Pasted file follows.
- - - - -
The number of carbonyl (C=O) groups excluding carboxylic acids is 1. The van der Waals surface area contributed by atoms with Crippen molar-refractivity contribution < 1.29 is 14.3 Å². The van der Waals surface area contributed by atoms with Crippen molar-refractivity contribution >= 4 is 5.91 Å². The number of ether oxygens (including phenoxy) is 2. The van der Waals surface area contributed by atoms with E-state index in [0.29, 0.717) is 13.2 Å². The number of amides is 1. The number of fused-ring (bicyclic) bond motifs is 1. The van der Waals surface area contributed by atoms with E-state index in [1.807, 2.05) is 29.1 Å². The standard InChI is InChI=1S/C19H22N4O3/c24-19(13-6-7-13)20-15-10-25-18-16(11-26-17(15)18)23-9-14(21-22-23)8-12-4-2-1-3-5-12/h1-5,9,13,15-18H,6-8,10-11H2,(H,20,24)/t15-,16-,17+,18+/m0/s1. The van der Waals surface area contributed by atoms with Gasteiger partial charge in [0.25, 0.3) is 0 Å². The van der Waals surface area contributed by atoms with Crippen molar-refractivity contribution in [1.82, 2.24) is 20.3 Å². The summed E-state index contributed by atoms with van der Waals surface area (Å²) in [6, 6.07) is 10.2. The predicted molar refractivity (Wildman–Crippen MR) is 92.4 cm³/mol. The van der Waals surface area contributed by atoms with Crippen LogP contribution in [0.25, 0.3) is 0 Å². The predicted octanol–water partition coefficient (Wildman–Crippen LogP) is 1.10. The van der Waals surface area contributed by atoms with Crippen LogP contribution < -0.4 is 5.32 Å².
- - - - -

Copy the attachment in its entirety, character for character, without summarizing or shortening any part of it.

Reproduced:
The number of carbonyl (C=O) groups excluding carboxylic acids is 1. The van der Waals surface area contributed by atoms with Crippen molar-refractivity contribution < 1.29 is 14.3 Å². The van der Waals surface area contributed by atoms with Crippen molar-refractivity contribution >= 4 is 5.91 Å². The number of ether oxygens (including phenoxy) is 2. The van der Waals surface area contributed by atoms with E-state index in [0.29, 0.717) is 13.2 Å². The number of amides is 1. The number of fused-ring (bicyclic) bond motifs is 1. The van der Waals surface area contributed by atoms with E-state index in [1.807, 2.05) is 29.1 Å². The standard InChI is InChI=1S/C19H22N4O3/c24-19(13-6-7-13)20-15-10-25-18-16(11-26-17(15)18)23-9-14(21-22-23)8-12-4-2-1-3-5-12/h1-5,9,13,15-18H,6-8,10-11H2,(H,20,24)/t15-,16-,17+,18+/m0/s1. The van der Waals surface area contributed by atoms with Gasteiger partial charge in [0.25, 0.3) is 0 Å². The van der Waals surface area contributed by atoms with Crippen molar-refractivity contribution in [1.82, 2.24) is 20.3 Å². The summed E-state index contributed by atoms with van der Waals surface area (Å²) in [6, 6.07) is 10.2. The predicted molar refractivity (Wildman–Crippen MR) is 92.4 cm³/mol. The van der Waals surface area contributed by atoms with Crippen LogP contribution in [0.25, 0.3) is 0 Å². The predicted octanol–water partition coefficient (Wildman–Crippen LogP) is 1.10. The van der Waals surface area contributed by atoms with Crippen LogP contribution < -0.4 is 5.32 Å².